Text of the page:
Last year tourism was New Zealand's number one export, but Covid-19 has brought it to its knees, after our borders essentially slammed shut back in March.
The sector directly employs about 230,000 people, but with no signs of the country opening up to international visitors anytime soon, what is the future for an industry that has until recently made up almost a quarter of our exports?
Labour's Kelvin Davis and National's Todd McClay join Lisa Owen to debate tourism policies.
Tourism in NZ: Survival mode or recovery?
Todd McClay: "I think it's a combination of both, there are tourism businesses that are in survival mode, and some of them who are not sure how they're going to survive. At the same time, there are real opportunities around domestic tourism, but the problem I think we have in the very short term is around competence and certainty.
"So if we look at Taupō and Rotorua as an example, two tourist destinations, they started to do much better after the initial lockdown was lifted and largely it was visitors from Auckland for weekends and for longer. But when we had the systematic failure at the border and this virus established itself in Auckland again and Auckland went into level 3 the door was shut."
Kelvin Davis: "I tend to agree with Todd there are some businesses that are doing it really tough, but also there are glimmers of hope on the horizon. We didn't expect domestic tourism to be quite as responsive as it was, so that was really positive."
Govt's $400m tourism recovery package and strategic tourism assets
Davis: "What we're trying to do with the tourism recovery fund is to try and spread it as wide as we could to make sure we got the biggest impact. So the initial part was $17 million went to the tourism transitions fund to help businesses to either pivot to the domestic market or hibernate or to explore other options.
Davis said operations like Wellington Zoo and Zorb Rotorua met criteria to receive funding as strategic tourism assets. "They would attract visitors in their own right, if they didn't exist then there may be significant loss of spillover effects into other businesses.
"The criteria and all the applications went through a very rigorous business, they were assessed, there were peer-reviewed, they were moderated by MBIE… MBIE consulted with a number of other agencies such as Māori Tourism."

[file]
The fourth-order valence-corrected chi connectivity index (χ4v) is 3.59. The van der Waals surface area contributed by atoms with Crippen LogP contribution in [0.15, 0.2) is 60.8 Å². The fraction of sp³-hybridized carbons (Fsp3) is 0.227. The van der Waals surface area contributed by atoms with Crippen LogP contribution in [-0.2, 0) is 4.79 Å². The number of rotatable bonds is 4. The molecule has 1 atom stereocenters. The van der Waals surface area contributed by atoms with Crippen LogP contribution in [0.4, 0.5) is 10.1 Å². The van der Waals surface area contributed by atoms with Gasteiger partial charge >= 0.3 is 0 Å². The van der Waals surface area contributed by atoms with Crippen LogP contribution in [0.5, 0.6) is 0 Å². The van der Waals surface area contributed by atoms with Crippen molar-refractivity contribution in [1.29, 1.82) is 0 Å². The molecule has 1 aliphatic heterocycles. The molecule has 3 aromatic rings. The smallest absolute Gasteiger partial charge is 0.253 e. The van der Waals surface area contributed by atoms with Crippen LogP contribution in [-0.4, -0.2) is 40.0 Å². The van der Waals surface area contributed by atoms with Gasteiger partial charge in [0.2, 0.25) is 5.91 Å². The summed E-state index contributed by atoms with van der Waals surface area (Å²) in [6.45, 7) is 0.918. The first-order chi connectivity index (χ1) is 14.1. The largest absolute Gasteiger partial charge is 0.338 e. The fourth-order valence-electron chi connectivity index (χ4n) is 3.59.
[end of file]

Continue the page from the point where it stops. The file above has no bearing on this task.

McClay: "I don't know that we would have funded the same businesses, but we would have had a very open and transparent system that treated everybody equally and fairly.
"Question of why Wellington Zoo got funding and Auckland Zoo didn't is a very good one, maybe one of them had an extra elephant. Actually both of them should have been assessed the same and had the same opportunity.
"The problem we've got is about $300 million was spent very, very quickly. Every single dollar of that has to be borrowed and paid back sometime in the future. And there's about 140 businesses around New Zealand that have been helped. Take the example of AJ Hackett, good on him he applied, but he was given $10 million to save 20 jobs. There'll be businesses down the road in Queensland with the same if not more need, and actually didn't get that funding and don't get to save those jobs."
Davis: "That raises the question, Todd is saying what about the tens of thousands of other businesses, so I assume that he's saying that National would have funded those tens of thousands of other businesses, and then what's the cost to that?
"We had to make decisions, we had to draw lines in the sand somewhere and that's exactly what we did. The process was open, it is transparent, and of course there are going to be some people who didn't receive funding… We've always said from the outset that we couldn't save every business in every job but we had to make decisions.
"He said in his comments just then that this money was spent quickly. Well, he's spent the last five months criticising me saying that we're not doing things fast enough so he can't have it both ways."
National's tourism policies?